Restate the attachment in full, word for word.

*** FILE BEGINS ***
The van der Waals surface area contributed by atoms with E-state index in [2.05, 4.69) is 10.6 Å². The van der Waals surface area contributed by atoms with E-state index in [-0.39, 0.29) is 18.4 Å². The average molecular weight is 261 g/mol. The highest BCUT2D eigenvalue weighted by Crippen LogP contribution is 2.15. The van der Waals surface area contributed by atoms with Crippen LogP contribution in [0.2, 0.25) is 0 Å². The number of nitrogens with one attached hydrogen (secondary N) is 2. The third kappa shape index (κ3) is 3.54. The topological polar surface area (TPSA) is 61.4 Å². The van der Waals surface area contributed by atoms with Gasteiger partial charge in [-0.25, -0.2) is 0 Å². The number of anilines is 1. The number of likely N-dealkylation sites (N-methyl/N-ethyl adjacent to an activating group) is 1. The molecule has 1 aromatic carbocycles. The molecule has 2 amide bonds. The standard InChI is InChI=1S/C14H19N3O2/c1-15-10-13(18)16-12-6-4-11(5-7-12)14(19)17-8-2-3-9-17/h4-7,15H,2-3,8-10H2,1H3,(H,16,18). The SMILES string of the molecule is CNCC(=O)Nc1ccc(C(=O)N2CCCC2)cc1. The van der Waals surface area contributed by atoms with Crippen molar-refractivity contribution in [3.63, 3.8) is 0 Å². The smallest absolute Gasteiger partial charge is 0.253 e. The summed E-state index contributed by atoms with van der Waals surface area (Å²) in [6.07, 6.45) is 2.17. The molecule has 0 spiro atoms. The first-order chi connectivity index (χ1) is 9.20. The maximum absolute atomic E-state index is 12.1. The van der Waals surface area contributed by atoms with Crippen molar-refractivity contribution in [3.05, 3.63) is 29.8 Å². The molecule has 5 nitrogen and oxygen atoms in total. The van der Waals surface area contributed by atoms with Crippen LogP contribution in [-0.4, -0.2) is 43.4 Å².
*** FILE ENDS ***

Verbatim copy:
The van der Waals surface area contributed by atoms with E-state index in [2.05, 4.69) is 10.6 Å². The van der Waals surface area contributed by atoms with E-state index in [-0.39, 0.29) is 18.4 Å². The average molecular weight is 261 g/mol. The highest BCUT2D eigenvalue weighted by Crippen LogP contribution is 2.15. The van der Waals surface area contributed by atoms with Crippen LogP contribution in [0.2, 0.25) is 0 Å². The number of nitrogens with one attached hydrogen (secondary N) is 2. The third kappa shape index (κ3) is 3.54. The topological polar surface area (TPSA) is 61.4 Å². The van der Waals surface area contributed by atoms with Gasteiger partial charge in [-0.25, -0.2) is 0 Å². The number of anilines is 1. The number of likely N-dealkylation sites (N-methyl/N-ethyl adjacent to an activating group) is 1. The molecule has 1 aromatic carbocycles. The molecule has 2 amide bonds. The standard InChI is InChI=1S/C14H19N3O2/c1-15-10-13(18)16-12-6-4-11(5-7-12)14(19)17-8-2-3-9-17/h4-7,15H,2-3,8-10H2,1H3,(H,16,18). The SMILES string of the molecule is CNCC(=O)Nc1ccc(C(=O)N2CCCC2)cc1. The van der Waals surface area contributed by atoms with Crippen molar-refractivity contribution in [3.63, 3.8) is 0 Å². The smallest absolute Gasteiger partial charge is 0.253 e. The summed E-state index contributed by atoms with van der Waals surface area (Å²) in [6.07, 6.45) is 2.17. The molecule has 0 spiro atoms. The first-order chi connectivity index (χ1) is 9.20. The maximum absolute atomic E-state index is 12.1. The van der Waals surface area contributed by atoms with Crippen molar-refractivity contribution in [3.05, 3.63) is 29.8 Å². The molecule has 5 nitrogen and oxygen atoms in total. The van der Waals surface area contributed by atoms with Crippen LogP contribution in [-0.4, -0.2) is 43.4 Å².